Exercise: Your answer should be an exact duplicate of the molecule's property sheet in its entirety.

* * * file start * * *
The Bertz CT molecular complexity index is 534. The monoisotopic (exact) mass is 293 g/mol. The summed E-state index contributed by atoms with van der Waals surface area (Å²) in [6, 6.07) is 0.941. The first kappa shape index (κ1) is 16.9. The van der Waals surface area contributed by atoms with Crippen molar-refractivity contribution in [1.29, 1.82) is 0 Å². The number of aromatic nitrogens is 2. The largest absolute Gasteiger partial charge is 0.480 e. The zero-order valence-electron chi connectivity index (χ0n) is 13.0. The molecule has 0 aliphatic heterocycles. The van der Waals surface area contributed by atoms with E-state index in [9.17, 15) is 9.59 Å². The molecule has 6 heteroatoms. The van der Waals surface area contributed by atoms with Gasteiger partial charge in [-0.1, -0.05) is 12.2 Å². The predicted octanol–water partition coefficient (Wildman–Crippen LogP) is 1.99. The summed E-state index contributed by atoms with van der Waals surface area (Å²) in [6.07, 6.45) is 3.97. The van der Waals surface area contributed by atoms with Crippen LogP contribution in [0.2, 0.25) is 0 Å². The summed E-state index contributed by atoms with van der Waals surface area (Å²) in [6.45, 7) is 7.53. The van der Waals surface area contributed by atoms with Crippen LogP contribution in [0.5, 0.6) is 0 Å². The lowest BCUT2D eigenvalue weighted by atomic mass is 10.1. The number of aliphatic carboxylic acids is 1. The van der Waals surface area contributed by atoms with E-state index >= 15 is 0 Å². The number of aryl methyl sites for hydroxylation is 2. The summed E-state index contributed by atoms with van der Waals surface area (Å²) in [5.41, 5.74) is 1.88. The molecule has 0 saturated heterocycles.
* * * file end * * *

The Bertz CT molecular complexity index is 534. The monoisotopic (exact) mass is 293 g/mol. The summed E-state index contributed by atoms with van der Waals surface area (Å²) in [6, 6.07) is 0.941. The first kappa shape index (κ1) is 16.9. The van der Waals surface area contributed by atoms with Crippen molar-refractivity contribution in [1.29, 1.82) is 0 Å². The number of aromatic nitrogens is 2. The largest absolute Gasteiger partial charge is 0.480 e. The zero-order valence-electron chi connectivity index (χ0n) is 13.0. The molecule has 0 aliphatic heterocycles. The van der Waals surface area contributed by atoms with E-state index in [9.17, 15) is 9.59 Å². The molecule has 6 heteroatoms. The van der Waals surface area contributed by atoms with Gasteiger partial charge in [-0.1, -0.05) is 12.2 Å². The predicted octanol–water partition coefficient (Wildman–Crippen LogP) is 1.99. The summed E-state index contributed by atoms with van der Waals surface area (Å²) in [6.07, 6.45) is 3.97. The van der Waals surface area contributed by atoms with Crippen LogP contribution in [0.2, 0.25) is 0 Å². The summed E-state index contributed by atoms with van der Waals surface area (Å²) in [6.45, 7) is 7.53. The van der Waals surface area contributed by atoms with Crippen LogP contribution in [0.5, 0.6) is 0 Å². The lowest BCUT2D eigenvalue weighted by atomic mass is 10.1. The number of aliphatic carboxylic acids is 1. The van der Waals surface area contributed by atoms with E-state index >= 15 is 0 Å². The number of aryl methyl sites for hydroxylation is 2. The summed E-state index contributed by atoms with van der Waals surface area (Å²) in [5.41, 5.74) is 1.88. The molecule has 0 saturated heterocycles.